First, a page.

I Don’t Know Doesn’t Work Here
Organizations hire talent. Then they forget about the talent they have hired. Organizations see only the skill sets they interact with on a daily basis, instead of seeing each employee as “potential.” What skills and abilities does this employee have that we aren’t using? What skills and abilities can we develop in this employee? Where can we make investments in existing talent to fill our future needs?
Many organizations are outwardly focused and downplay the talent pool that exists within their four walls. They fail to tap into the organizational knowledge banks and mine for the resources they have and can deploy.
For example, a company wanted to develop a strategic plan and budget for their organization. They immediately called for a consultant to come in and do the project. The consultant (Dave) arrived on site to discuss the project with them. As he was walking down the aisle, he heard a familiar voice and stopped. Turning into the cubicle to his left, there was his former boss, the man who taught him how to develop product costs, department budgets, and do strategic planning. He looked at his former boss (Frank) and then he looked at the person (Bill) who had called him for the project. He turned to Bill and said,
“Bill, I’d like to introduce you to Frank, my former boss, mentor, and the most knowledgeable strategic finance and budget person I know. Frank, I’d like to introduce you to Bill. He is looking for someone to develop a strategic plan and budget for this company. I think you guys should talk. Give me a call and we’ll do lunch soon.” And Dave turned and walked out of the building.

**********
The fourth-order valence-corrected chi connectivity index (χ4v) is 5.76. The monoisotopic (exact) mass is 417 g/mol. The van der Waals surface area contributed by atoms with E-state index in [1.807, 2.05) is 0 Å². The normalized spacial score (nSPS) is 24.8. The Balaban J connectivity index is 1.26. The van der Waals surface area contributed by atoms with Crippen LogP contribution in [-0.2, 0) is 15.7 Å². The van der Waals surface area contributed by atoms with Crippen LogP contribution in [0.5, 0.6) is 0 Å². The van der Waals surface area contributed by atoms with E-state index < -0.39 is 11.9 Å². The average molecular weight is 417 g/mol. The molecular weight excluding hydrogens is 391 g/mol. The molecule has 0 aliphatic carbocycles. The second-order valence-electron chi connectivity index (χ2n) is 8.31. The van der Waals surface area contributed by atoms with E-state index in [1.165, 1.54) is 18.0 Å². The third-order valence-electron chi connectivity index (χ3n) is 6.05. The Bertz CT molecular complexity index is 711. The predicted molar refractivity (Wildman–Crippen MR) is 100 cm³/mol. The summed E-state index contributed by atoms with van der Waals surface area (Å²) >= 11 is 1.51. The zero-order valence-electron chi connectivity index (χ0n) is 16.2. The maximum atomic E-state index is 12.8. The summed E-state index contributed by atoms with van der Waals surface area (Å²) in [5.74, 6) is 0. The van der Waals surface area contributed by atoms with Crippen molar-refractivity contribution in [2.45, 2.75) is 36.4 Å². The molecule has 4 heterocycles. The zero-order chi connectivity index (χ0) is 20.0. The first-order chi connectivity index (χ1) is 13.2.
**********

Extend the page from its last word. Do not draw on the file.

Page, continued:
Well, Dave was an honest guy. He could have stuck around and had a great consulting assignment. He definitely should have gotten paid for identifying a resource inside this company that they didn’t know they had. But why didn’t the company know they had the resource? Was the organization in chaos, or merely unorganized? Chances are they were just busy being in business. They thought they knew all they needed to know about their internal resources. Maybe someone did know at one time that someone in the organization did strategic planning and budgets, but someone forgot. Or, maybe as things sometimes are, the person outside is always smarter than those inside the company. Who knows? And does it matter? The point is, a company needs to be self aware in order to properly choose the next generation of leaders for any position. Without assumption of power, of fit, of knowing what any one knows. They must constantly be assessing their current and future needs; assessing the fit; assessing the skills and talents; and assessing the potential. Where do you want the organization to go? How do you want to get there? Is the path you’ve taken previously the one you want to continue to travel?
Don’t be Abbott and Costello. Know Who and What, and don’t let I Don’t Know work for you.
Copyright © 2008 F.O.C.U.S. Resources, Inc.